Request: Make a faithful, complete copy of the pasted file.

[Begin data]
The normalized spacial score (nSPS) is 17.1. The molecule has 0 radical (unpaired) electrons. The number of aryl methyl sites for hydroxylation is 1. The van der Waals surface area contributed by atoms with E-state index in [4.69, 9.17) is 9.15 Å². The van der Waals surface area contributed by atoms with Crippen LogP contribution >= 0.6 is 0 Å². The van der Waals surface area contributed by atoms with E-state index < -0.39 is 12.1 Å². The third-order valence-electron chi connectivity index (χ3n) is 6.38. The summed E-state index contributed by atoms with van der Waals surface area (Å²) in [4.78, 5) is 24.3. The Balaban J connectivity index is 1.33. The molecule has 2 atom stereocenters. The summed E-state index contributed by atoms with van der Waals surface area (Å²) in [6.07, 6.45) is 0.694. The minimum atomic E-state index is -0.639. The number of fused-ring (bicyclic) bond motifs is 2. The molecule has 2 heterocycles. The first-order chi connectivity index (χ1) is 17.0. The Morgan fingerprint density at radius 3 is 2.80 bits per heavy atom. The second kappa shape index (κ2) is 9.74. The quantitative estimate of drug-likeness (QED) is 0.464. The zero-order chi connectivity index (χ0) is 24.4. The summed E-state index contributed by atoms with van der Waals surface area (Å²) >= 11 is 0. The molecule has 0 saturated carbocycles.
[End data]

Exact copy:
The normalized spacial score (nSPS) is 17.1. The molecule has 0 radical (unpaired) electrons. The number of aryl methyl sites for hydroxylation is 1. The van der Waals surface area contributed by atoms with E-state index in [4.69, 9.17) is 9.15 Å². The van der Waals surface area contributed by atoms with Crippen LogP contribution >= 0.6 is 0 Å². The van der Waals surface area contributed by atoms with E-state index < -0.39 is 12.1 Å². The third-order valence-electron chi connectivity index (χ3n) is 6.38. The summed E-state index contributed by atoms with van der Waals surface area (Å²) in [4.78, 5) is 24.3. The Balaban J connectivity index is 1.33. The molecule has 2 atom stereocenters. The summed E-state index contributed by atoms with van der Waals surface area (Å²) in [6.07, 6.45) is 0.694. The minimum atomic E-state index is -0.639. The number of fused-ring (bicyclic) bond motifs is 2. The molecule has 2 heterocycles. The first-order chi connectivity index (χ1) is 17.0. The Morgan fingerprint density at radius 3 is 2.80 bits per heavy atom. The second kappa shape index (κ2) is 9.74. The quantitative estimate of drug-likeness (QED) is 0.464. The zero-order chi connectivity index (χ0) is 24.4. The summed E-state index contributed by atoms with van der Waals surface area (Å²) >= 11 is 0. The molecule has 0 saturated carbocycles.